KAMPALA (Reuters) - Health workers have got the all-clear to use three experimental Ebola treatments in Uganda, a week after the deadly disease spread over the border from Democratic Republic of Congo, authorities said on Tuesday.
Two people who had travelled from Congo died in Uganda last week, the World Health Organization said. A three-year-old boy who was sent back to Congo after testing positive for the disease died at the weekend, Congo’s health ministry said.
At least another 1,411 people have died in Congo since August in the second worst outbreak of the disease on record.
“Happy to inform you all that we got clearance from both Uganda National Council for Science and Technology and National Drug Authority to bring in the Therapeutic treatment for #Ebola patients in the country,” Uganda’s Health Minister, Jane Ruth Aceng, said on Twitter.
The treatments approved for shipment to Uganda were Mapp Biopharmaceutical’s ZMapp, Regeneron Pharmaceuticals Inc’s REGN-EB3 and Remdesivir, made by Gilead Sciences, said WHO spokesman Tarik Jasarevic.
“The protocols for the fourth being submitted. Logistics underway with MSF support for importation of a few courses about 10 each,” he added in an email.
The U.N. health agency has said there have so far been no known cases of Ebola spreading between people in Uganda - all recorded patients had travelled in from Congo.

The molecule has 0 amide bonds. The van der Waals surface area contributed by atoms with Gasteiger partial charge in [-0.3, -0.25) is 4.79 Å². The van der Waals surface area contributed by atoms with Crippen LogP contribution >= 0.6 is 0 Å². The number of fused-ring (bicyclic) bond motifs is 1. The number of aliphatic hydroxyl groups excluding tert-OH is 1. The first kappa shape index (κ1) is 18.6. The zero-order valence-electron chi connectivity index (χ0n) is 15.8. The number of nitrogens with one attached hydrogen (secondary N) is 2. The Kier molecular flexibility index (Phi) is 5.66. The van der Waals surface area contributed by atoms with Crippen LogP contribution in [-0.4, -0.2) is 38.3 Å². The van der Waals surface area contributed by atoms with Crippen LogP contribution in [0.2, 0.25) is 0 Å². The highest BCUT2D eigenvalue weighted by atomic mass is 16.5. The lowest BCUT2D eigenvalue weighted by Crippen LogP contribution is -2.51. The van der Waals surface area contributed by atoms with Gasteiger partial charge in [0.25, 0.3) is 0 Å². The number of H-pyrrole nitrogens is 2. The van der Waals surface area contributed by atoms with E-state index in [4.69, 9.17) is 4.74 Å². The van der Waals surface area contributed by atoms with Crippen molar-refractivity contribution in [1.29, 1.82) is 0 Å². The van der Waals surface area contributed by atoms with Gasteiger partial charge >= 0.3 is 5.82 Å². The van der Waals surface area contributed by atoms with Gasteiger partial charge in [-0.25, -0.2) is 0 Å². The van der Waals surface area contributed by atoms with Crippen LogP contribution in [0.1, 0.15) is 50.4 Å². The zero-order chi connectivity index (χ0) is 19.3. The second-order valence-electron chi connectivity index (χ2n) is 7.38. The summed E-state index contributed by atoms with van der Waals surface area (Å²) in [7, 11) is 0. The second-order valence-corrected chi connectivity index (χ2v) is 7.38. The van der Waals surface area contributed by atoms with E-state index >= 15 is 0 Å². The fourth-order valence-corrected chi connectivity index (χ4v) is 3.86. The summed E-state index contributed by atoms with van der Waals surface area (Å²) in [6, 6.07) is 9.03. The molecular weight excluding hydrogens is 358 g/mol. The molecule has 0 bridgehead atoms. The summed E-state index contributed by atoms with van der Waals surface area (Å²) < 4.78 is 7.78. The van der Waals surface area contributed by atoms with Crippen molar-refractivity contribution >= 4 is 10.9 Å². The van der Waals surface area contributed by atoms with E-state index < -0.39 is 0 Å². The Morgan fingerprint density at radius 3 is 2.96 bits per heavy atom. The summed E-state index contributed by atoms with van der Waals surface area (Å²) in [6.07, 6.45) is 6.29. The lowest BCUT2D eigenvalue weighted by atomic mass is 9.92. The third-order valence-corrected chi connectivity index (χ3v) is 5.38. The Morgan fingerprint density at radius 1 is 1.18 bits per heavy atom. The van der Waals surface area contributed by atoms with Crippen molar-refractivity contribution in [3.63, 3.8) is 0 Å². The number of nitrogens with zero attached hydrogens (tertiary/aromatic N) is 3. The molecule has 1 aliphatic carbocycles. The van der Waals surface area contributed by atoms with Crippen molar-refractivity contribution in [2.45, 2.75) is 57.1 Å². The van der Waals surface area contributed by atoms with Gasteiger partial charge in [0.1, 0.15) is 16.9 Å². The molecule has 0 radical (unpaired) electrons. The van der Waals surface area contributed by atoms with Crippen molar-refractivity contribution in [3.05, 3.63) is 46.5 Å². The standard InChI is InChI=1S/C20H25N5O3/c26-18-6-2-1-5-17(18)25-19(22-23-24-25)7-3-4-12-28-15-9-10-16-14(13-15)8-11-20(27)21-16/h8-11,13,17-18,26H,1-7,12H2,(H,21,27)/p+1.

Four experimental therapeutic treatments are already being used in Congo, it added.
On Friday, a WHO panel decided not to declare an international emergency over Congo’s Ebola outbreak despite its spread to Uganda, saying such a declaration could cause too much economic harm.
“Obviously, the crisis is far from over,” Mark Green, the head of the U.S. Agency for International Development (USAID), told a news conference in Nairobi.
Health workers and people who came in contact with infected people began receiving a Merck experimental vaccine in Uganda on Saturday.
(This story corrects name of drug in 5th paragraph to REGN-EB3, not Regeneron).
Additional reporting by Tom Miles and Stephanie Nebehay in Geneva, Omar Mohammed in Nairobi and Kate Kelland in London; Writing by George Obulutsa
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